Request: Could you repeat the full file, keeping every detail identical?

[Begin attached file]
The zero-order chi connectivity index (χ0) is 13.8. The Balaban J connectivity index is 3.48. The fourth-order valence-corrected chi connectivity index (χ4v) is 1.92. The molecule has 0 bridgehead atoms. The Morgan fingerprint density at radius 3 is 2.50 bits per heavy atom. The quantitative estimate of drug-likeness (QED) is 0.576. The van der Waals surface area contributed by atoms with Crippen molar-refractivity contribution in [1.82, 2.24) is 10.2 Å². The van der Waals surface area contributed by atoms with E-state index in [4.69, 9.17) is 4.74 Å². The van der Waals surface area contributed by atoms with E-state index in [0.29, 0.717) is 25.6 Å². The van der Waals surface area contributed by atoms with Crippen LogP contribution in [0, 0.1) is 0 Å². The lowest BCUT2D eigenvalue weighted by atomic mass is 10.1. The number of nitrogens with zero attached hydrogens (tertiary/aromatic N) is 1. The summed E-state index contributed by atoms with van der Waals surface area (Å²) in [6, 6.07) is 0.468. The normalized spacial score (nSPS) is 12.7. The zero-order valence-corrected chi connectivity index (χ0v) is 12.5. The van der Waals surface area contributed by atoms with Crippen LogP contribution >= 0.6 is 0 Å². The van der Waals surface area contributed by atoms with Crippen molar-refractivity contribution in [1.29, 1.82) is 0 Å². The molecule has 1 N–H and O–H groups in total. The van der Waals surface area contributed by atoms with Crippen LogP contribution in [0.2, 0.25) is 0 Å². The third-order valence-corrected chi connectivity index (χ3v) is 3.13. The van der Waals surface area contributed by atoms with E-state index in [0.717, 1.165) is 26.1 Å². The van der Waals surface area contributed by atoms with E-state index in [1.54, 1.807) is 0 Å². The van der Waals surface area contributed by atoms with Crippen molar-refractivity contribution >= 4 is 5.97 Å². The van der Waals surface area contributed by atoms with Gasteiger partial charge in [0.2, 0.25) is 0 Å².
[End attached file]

The zero-order chi connectivity index (χ0) is 13.8. The Balaban J connectivity index is 3.48. The fourth-order valence-corrected chi connectivity index (χ4v) is 1.92. The molecule has 0 bridgehead atoms. The Morgan fingerprint density at radius 3 is 2.50 bits per heavy atom. The quantitative estimate of drug-likeness (QED) is 0.576. The van der Waals surface area contributed by atoms with Crippen molar-refractivity contribution in [1.82, 2.24) is 10.2 Å². The van der Waals surface area contributed by atoms with E-state index in [4.69, 9.17) is 4.74 Å². The van der Waals surface area contributed by atoms with E-state index in [0.29, 0.717) is 25.6 Å². The van der Waals surface area contributed by atoms with Crippen LogP contribution in [0, 0.1) is 0 Å². The lowest BCUT2D eigenvalue weighted by atomic mass is 10.1. The number of nitrogens with zero attached hydrogens (tertiary/aromatic N) is 1. The summed E-state index contributed by atoms with van der Waals surface area (Å²) in [6, 6.07) is 0.468. The normalized spacial score (nSPS) is 12.7. The zero-order valence-corrected chi connectivity index (χ0v) is 12.5. The van der Waals surface area contributed by atoms with Crippen LogP contribution >= 0.6 is 0 Å². The van der Waals surface area contributed by atoms with Crippen molar-refractivity contribution in [1.29, 1.82) is 0 Å². The molecule has 1 N–H and O–H groups in total. The van der Waals surface area contributed by atoms with Crippen LogP contribution in [0.2, 0.25) is 0 Å². The third-order valence-corrected chi connectivity index (χ3v) is 3.13. The van der Waals surface area contributed by atoms with E-state index in [0.717, 1.165) is 26.1 Å². The van der Waals surface area contributed by atoms with E-state index in [1.54, 1.807) is 0 Å². The van der Waals surface area contributed by atoms with Crippen molar-refractivity contribution >= 4 is 5.97 Å². The van der Waals surface area contributed by atoms with Gasteiger partial charge in [0.2, 0.25) is 0 Å².